In the first inning, McBride used his curve and sinker to retire the side in order. In the bottom half, Fox and Pearson singled to put runners at the corners and it appeared the Americans were off and running. Kaline sent a flyball to Davis in left who uncorked a perfect strike to the plate that caught Fox with room to spare ending the threat.
McBride walked Mays leading off the second and Willie promptly stole second. Bailey walked and after a pop fly, Dick Groat singled to left, driving in Mays with the first run of the game.
The bottom of the second inning had been delayed briefly because Dark had sent Johnny Edwards in to replace Bailey behind the plate. Plate umpire Hank Soar refused to announce the switch because starters had to go three innings. Bailey had headed toward the showers and had to be recalled. Once play got under way, the AL tied it up when Wagner singled, Versalles was hit by a pitch and McBride singled off the glove of a diving Ken Boyer, scoring Wagner.
The Nationals struck for two runs in the third. Davis singled and was forced by Aaron. Aaron advanced on a grounder and scored on Mays’ single. Mays stole second again and rode home on Bailey’s single.
The junior circuit responded in their half of the third with a double from the diminutive Pearson, the only extra base hit of the game, and singles by Malzone and Battey to tie the game.
The game would stay tied until the top of the fifth when Detroit’s Jim Bunning walked Davis and with one out White grounded to Malzone at third, who rifled a throw to Bobby Richardson at second, who had just entered the game. The ball glanced off Richardson’s glove, putting runners on the corners. Mays stepped to the plate and hit a cue ball to Joe Pepitone at first. The Yankee youngster looked towards the plate and then towards second. Either play could have been made, but instead Pepitone took the ball to first to get Mays, which allowed Davis to score the tie-breaking run. The locals let out a chorus of boos; Clevelanders were no fans of the Yankees and the two gaffes in the inning by Richardson and Pepitone allowed them to vent their derision.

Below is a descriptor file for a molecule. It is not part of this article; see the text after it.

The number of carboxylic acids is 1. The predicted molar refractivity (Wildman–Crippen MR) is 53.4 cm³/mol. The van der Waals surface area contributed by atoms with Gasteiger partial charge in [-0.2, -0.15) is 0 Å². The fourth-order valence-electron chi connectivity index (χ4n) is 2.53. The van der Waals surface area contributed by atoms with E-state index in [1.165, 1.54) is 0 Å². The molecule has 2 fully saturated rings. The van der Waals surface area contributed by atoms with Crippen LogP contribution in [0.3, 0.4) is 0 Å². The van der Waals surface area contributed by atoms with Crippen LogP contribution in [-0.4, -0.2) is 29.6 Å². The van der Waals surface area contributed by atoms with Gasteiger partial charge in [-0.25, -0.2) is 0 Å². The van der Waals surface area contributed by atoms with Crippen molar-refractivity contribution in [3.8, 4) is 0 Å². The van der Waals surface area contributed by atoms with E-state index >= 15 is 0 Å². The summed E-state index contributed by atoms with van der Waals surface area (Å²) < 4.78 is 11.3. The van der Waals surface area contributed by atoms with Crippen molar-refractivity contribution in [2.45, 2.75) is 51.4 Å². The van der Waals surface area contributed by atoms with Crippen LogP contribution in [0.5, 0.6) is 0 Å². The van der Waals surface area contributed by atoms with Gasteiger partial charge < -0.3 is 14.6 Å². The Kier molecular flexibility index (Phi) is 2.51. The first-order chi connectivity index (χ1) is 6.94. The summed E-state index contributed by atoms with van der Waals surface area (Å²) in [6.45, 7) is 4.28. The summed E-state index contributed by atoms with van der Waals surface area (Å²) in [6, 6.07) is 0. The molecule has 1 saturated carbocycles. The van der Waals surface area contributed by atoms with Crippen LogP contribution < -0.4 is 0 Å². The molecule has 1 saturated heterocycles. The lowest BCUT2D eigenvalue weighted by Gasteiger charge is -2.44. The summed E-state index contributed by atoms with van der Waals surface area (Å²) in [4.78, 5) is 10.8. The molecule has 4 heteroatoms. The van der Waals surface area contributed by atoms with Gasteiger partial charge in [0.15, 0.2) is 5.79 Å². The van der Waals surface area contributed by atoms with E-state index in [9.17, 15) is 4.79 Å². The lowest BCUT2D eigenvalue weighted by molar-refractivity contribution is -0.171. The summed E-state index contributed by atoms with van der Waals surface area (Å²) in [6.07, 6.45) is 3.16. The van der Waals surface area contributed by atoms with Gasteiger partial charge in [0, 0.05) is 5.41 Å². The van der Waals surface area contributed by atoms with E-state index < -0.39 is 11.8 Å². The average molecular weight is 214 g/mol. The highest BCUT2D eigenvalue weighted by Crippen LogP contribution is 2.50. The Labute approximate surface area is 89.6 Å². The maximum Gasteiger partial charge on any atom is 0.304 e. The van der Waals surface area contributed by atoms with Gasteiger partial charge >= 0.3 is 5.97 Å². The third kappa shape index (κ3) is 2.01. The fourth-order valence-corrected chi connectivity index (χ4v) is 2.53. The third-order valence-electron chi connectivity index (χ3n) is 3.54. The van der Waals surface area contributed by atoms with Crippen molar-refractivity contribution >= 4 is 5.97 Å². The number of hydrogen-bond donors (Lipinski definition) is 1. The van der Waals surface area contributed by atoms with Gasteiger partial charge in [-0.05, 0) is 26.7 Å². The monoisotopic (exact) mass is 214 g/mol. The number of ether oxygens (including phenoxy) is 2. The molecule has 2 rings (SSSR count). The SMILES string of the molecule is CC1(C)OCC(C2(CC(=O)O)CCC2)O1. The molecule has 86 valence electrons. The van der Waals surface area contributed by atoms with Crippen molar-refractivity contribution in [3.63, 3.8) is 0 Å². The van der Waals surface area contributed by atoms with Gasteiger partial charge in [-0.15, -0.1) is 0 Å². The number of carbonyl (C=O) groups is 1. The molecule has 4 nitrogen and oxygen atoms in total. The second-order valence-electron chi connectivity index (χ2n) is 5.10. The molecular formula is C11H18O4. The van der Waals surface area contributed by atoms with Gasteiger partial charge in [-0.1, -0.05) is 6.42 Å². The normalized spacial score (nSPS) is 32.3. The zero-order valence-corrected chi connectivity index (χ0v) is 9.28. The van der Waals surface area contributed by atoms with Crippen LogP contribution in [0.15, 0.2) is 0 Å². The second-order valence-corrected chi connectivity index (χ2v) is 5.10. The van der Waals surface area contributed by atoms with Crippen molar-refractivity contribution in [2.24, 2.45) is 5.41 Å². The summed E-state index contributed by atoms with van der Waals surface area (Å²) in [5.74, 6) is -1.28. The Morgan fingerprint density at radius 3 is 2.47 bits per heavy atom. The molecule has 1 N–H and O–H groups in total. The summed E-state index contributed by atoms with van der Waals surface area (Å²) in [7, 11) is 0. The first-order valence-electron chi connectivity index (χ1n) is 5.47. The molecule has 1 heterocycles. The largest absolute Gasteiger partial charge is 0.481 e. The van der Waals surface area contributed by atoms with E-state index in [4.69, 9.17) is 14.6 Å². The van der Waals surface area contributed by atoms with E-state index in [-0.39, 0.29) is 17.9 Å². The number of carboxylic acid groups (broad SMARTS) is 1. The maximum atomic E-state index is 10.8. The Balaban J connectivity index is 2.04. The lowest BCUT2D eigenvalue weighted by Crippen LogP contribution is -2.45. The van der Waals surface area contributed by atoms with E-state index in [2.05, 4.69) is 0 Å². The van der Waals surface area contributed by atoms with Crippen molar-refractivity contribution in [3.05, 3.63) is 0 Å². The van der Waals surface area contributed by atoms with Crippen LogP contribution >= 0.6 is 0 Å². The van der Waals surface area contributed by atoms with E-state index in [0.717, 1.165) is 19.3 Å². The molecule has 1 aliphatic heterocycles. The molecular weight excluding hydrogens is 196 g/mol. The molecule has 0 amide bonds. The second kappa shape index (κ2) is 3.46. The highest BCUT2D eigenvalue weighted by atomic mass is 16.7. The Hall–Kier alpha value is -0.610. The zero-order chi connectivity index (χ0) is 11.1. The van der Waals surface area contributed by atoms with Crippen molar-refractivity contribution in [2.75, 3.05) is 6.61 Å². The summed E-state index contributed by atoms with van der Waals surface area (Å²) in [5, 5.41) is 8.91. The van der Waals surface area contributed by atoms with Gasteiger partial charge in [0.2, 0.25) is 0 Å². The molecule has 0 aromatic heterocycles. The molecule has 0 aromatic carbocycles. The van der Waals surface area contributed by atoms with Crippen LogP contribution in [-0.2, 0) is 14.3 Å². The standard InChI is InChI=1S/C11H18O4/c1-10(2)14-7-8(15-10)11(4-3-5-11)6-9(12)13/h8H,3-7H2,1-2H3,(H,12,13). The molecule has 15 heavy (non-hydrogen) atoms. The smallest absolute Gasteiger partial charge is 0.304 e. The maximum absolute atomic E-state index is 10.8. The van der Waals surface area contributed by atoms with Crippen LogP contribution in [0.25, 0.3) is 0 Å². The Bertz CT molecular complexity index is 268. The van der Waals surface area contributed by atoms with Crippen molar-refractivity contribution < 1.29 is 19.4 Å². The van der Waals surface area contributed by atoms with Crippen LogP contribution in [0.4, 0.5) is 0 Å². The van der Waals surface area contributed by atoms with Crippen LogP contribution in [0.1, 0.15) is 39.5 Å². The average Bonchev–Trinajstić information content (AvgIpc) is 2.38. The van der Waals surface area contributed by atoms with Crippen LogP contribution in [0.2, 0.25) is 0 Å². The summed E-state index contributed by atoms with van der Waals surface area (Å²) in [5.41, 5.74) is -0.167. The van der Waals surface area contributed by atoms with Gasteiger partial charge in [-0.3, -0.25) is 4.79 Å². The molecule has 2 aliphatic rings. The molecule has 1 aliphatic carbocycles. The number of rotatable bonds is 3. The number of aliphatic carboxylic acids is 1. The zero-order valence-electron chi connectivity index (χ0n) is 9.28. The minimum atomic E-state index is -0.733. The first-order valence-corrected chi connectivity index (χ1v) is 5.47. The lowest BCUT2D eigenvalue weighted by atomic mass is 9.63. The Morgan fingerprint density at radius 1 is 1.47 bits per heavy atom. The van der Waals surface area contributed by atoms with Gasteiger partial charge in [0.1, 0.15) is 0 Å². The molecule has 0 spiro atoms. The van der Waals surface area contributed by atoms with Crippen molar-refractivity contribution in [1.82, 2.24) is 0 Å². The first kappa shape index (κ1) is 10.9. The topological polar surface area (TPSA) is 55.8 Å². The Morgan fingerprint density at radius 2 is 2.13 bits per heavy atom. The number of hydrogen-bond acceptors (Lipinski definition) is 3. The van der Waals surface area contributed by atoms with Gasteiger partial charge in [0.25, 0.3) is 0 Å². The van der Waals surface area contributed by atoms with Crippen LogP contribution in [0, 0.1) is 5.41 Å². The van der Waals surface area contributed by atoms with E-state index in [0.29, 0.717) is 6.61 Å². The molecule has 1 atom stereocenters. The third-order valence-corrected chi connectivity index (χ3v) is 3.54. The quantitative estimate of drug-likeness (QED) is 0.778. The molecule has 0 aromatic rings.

The senior circuit scored one more time in the eighth when White singled off Dick Radatz, stole second, and scored on a Ron Santo single. Two possible rallies by the Americans in the sixth and ninth were halted when Richardson hit into double plays.
The Cubs’ Larry Jackson picked up the win for the National League despite allowing two runs over his two innings of work. The Dodgers' Don Drysdale picked up the save. Bunning was the hard-luck loser of the contest, allowing just the one unearned run.
Al Dark became the first National Leaguer to play on the winning side and also coach and manage for a victorious team.
The author used Baseball-Reference, Baseball Almanac, The Sporting News, and Cleveland Plain Dealer.
I was in attendance at the game. My father had gotten tickets well up in the reserve seats about even with first base. We were far enough away from the posts to have an excellent view of the field, especially of Willie Mays running wild on the bases. As an 11-year-old, I remember being upset that Mudcat Grant, the lone Cleveland rep, did not see any action.